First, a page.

"Officials' table", Jolly Cobalto 9/08/2016, sailing from Marseille to Genova
"The Galley", Hanjin Yantian 2/05/2014, Terminal Sech, Genova

WAN One recurring image in the series is the porthole and the outside world beyond it, surrounded by sailor’s personal items or ship hardware. The window is also an emphasis in your 2010 series Tram Frame, although in that instance from the out looking in. Can you tell us about what role windows play in your work?

MC Yes, the windows in these two projects are an important element of construction of the images: in Al Di Là Dell'Acqua the porthole or window has the role to create a physical threshold between the exterior (slightly imagined and not visible) and the interior reconstrued by the sailor as a new world (the reality given by the structures and the objects); in Tram Frame it’s different, the frame of the window is a sort of common code to see and deem more visible the emotions of the portrayed passengers, to create a common scene representing the city where each person in the daily life of movement -using the more "circular" mean of transport like "tram" - is a different interpreter and actor.

TRAM FRAME, 2010, Massimiliano Camellini
TRAM FRAME, 2010, Massimiliano Camellini

WAN The constant flux and changing scenery of the oceans are constantly grounded with memorabilia and small rituals, reminiscent of life on solid land. Can you tell us about the juxtaposition of continuity and movement in this series, between sea and land?

MC The story basically begins inside the ship, where exchanges between individuals are translated into the accumulation of sensitive objects, rooms where a smartphone left on a window sill describes the distance between people who are far from each other, so an inevitably difficult relationship. The journey is left out, a presence-absence, something existing, but which must not be spoken about. Because what matters is what happens and what could happen inside the house: the rooms, one after another, describe a division of roles, of tasks assigned, an inevitable hierarchy which needs a structure, even architectural. A daily but peaceful routine is shown more evident by the emptiness, by those elements capable of reconstructing an idea of living space, a domestic stability sought and obtained. It is peculiar to see that some of inhabitants of the cargos used objects and memorabilia remembering their house on land but shaped as ships or nautical items, so the two worlds interplay continuously with each other.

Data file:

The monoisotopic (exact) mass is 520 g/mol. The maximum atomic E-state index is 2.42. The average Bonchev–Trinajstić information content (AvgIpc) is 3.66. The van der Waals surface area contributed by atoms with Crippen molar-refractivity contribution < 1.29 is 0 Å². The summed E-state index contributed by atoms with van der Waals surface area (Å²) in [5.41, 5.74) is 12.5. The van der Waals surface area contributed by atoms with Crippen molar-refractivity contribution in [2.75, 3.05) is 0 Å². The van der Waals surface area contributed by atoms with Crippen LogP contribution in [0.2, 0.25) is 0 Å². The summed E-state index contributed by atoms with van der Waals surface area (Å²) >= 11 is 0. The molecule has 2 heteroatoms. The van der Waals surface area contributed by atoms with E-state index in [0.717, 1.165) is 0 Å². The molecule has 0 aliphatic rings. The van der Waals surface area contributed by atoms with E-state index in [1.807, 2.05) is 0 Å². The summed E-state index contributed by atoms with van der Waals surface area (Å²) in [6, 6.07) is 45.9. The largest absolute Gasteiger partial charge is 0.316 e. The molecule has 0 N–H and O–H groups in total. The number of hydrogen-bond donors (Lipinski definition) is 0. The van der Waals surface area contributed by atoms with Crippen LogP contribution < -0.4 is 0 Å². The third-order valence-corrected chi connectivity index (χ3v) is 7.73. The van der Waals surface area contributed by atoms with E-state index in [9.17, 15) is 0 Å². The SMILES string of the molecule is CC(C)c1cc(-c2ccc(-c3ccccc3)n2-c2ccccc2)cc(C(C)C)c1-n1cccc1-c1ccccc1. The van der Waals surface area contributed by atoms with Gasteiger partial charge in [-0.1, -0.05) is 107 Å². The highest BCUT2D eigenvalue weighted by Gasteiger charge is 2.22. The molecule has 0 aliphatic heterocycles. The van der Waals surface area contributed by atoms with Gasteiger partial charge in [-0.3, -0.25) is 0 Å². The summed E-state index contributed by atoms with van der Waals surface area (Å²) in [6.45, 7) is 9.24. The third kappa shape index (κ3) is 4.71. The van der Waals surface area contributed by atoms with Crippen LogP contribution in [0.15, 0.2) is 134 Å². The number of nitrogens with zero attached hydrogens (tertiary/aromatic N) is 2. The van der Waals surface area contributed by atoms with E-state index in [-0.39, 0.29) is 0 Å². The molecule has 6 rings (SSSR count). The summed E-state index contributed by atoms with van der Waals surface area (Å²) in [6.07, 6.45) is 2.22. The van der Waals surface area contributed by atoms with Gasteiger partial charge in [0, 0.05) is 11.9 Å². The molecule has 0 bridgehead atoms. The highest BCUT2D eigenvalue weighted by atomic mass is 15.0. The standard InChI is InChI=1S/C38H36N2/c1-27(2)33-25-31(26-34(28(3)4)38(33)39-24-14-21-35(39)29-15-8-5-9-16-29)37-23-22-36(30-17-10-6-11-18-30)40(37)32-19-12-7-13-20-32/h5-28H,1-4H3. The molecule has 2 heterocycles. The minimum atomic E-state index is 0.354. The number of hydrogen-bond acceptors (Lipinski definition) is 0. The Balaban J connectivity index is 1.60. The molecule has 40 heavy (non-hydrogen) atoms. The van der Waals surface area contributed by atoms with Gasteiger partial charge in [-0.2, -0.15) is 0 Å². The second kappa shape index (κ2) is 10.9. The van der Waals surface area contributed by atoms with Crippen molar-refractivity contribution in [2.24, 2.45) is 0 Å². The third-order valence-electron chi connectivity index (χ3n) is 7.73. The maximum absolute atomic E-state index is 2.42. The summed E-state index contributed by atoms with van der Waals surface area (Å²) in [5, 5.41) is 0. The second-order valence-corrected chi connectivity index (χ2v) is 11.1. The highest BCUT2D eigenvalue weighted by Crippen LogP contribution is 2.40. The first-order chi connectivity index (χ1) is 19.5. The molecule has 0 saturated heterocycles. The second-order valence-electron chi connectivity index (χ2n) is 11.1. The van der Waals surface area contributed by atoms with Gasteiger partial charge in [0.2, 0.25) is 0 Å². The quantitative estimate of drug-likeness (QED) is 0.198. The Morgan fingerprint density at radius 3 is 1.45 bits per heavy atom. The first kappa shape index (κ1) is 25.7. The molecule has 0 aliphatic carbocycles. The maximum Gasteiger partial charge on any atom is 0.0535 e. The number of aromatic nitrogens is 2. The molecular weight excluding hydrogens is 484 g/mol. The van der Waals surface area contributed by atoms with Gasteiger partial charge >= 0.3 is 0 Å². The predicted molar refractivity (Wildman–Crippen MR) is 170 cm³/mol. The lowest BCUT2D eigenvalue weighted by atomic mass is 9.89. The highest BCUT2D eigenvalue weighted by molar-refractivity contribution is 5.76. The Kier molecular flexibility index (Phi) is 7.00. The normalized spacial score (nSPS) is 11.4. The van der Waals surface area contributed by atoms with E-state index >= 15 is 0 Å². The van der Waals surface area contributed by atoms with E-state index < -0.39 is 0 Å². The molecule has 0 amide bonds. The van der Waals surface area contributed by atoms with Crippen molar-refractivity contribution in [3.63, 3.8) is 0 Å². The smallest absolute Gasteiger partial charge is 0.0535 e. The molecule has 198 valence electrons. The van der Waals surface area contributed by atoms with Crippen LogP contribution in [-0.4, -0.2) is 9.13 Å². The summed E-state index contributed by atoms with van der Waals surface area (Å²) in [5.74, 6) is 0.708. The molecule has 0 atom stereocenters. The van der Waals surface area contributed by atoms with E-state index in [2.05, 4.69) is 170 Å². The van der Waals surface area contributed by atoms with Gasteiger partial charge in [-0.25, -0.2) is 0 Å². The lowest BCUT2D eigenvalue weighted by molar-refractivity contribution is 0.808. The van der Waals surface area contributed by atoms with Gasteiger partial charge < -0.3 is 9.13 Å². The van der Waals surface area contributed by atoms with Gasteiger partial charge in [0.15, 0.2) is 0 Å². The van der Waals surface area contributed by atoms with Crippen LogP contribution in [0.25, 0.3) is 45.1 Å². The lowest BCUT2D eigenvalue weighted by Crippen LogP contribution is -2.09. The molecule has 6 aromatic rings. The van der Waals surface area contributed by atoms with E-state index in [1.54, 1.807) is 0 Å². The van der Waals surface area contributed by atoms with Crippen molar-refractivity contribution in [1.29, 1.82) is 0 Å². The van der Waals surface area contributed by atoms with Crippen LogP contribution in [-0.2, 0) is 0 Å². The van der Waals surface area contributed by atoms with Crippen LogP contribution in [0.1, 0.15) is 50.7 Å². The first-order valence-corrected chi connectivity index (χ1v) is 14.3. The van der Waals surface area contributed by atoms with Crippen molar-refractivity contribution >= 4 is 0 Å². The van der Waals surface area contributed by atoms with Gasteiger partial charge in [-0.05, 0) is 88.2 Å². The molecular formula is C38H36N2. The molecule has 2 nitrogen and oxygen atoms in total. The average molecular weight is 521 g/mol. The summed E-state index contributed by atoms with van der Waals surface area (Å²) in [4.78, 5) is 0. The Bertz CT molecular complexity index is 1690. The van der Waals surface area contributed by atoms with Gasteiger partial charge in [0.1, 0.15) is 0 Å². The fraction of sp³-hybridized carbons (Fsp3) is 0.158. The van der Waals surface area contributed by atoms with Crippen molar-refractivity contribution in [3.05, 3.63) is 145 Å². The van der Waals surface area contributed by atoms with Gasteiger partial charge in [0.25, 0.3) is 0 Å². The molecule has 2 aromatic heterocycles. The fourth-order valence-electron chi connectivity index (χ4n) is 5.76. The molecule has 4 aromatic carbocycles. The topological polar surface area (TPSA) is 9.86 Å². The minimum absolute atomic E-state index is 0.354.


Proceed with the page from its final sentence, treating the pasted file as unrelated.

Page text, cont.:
WAN Does the future hold any more marine travel for you or have you exhausted your nautical fantasy for the time being?

MC Maybe the marine travel is finished by now, but on the occasion of the next exhibition of Al Di Là Dell'Acqua in Venice there will be exhibited also a little new photographic project being an exploration of a little nautical space found out inside the exhibition space, having furnitures and facilities coming from vessels...

WAN Where and when can we see your work next?

MC The project shall be exhibited further September 2020 in Venice at *SPARC, Space for Contemporary Art, and next year (end of April 2021) in Tokyo, at Place M Gallery; during 2020 there will also be some book presentations in Milan (Italy) and elsewhere. The aim of Al Di Là Dell'Acqua consists in touching different coasts and oceans, and be hosted in places belonging to the history of navigation worldwide.